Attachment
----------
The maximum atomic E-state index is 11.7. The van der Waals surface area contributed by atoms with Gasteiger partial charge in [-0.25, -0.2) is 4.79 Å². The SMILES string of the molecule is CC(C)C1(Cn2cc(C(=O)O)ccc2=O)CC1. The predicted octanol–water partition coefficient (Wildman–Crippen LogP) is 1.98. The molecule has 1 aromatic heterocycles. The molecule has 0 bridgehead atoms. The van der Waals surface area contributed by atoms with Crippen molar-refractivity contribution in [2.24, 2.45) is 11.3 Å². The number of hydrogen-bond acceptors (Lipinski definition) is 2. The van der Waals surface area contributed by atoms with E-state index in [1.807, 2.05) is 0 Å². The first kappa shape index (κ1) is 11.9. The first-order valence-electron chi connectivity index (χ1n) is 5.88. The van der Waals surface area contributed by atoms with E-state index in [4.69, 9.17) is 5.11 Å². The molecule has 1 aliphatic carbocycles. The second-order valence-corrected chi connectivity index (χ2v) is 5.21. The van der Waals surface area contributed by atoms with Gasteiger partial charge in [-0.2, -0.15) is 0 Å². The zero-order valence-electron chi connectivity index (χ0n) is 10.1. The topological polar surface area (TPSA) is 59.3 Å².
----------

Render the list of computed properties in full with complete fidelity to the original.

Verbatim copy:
The maximum atomic E-state index is 11.7. The van der Waals surface area contributed by atoms with Gasteiger partial charge in [-0.25, -0.2) is 4.79 Å². The SMILES string of the molecule is CC(C)C1(Cn2cc(C(=O)O)ccc2=O)CC1. The predicted octanol–water partition coefficient (Wildman–Crippen LogP) is 1.98. The molecule has 1 aromatic heterocycles. The molecule has 0 bridgehead atoms. The van der Waals surface area contributed by atoms with Crippen molar-refractivity contribution in [2.24, 2.45) is 11.3 Å². The number of hydrogen-bond acceptors (Lipinski definition) is 2. The van der Waals surface area contributed by atoms with E-state index in [1.807, 2.05) is 0 Å². The first kappa shape index (κ1) is 11.9. The first-order valence-electron chi connectivity index (χ1n) is 5.88. The van der Waals surface area contributed by atoms with E-state index in [4.69, 9.17) is 5.11 Å². The molecule has 1 aliphatic carbocycles. The second-order valence-corrected chi connectivity index (χ2v) is 5.21. The van der Waals surface area contributed by atoms with Gasteiger partial charge in [-0.2, -0.15) is 0 Å². The zero-order valence-electron chi connectivity index (χ0n) is 10.1. The topological polar surface area (TPSA) is 59.3 Å².